October 10th 2016 was a special day for our still young lab here at the University of Connecticut, Today, the ICES Journal of Marine Science published the paper of Chris Murray et al., which is the first of hopefully many publications of our experimental findings originating out of our new laboratory facility here at UConn Avery Point.
Chris and his co-authors report on a large-scale, quantitative rearing experiment on Atlantic silversides eggs, larvae and juveniles under contrasting CO2 conditions that took place between May – September 2015. This novel experiment was designed to address three critical issues lacking in previous ocean acidification research on fish. First, the study spanned several ontogenetic stages. Second, it used very large numbers of individuals to robustly characterize not just potential shifts in mean responses, but also changes in the distribution of length, weight, and condition factor. Third, it provided food at standardized, non-excess levels to prevent that potential metabolic costs of high CO2 exposure could be compensated by survivors simply by eating more food.
Overall the study demonstrated seemingly small but significant growth reductions due to high CO2 and identified a small number of fatty acids that were of significantly different concentrations in high vs. control juveniles.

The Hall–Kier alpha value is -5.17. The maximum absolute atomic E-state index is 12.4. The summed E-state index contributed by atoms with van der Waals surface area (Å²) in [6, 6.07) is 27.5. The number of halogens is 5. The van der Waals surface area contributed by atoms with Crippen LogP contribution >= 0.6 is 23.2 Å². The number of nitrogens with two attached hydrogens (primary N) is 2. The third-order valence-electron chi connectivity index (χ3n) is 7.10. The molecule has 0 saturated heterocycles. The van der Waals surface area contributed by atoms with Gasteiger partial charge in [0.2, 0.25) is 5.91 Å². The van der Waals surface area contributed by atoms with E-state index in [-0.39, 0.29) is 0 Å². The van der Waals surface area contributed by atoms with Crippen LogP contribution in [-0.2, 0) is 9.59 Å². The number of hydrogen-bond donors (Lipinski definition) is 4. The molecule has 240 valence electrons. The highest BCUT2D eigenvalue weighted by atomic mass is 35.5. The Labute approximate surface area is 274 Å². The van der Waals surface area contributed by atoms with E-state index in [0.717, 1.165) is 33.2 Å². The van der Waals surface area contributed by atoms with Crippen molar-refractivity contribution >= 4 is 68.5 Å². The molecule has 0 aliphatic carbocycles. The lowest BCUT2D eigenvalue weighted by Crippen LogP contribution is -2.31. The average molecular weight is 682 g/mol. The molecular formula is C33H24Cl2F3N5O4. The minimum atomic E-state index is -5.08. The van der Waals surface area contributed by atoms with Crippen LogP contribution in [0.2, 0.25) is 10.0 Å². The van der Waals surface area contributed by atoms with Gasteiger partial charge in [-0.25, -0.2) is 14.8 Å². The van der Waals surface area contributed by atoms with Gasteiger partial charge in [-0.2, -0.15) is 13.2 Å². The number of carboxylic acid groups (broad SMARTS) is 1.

This small conference brought together approximately 150 international scientists to talk about larval fish growth, survival, maternal effects, dispersal, systematics to name just a few. It was held in special honor of Edward Houde, who over his long career has inspired generations of marine scientists.
While Chris was presenting last years data about growth consequences of high CO2 exposure across life stages in our model species, the Atlantic Silverside, Hannes participated in the Early Career workshop and gave a talk about how to approach the writing of a scientific manuscript (PDF).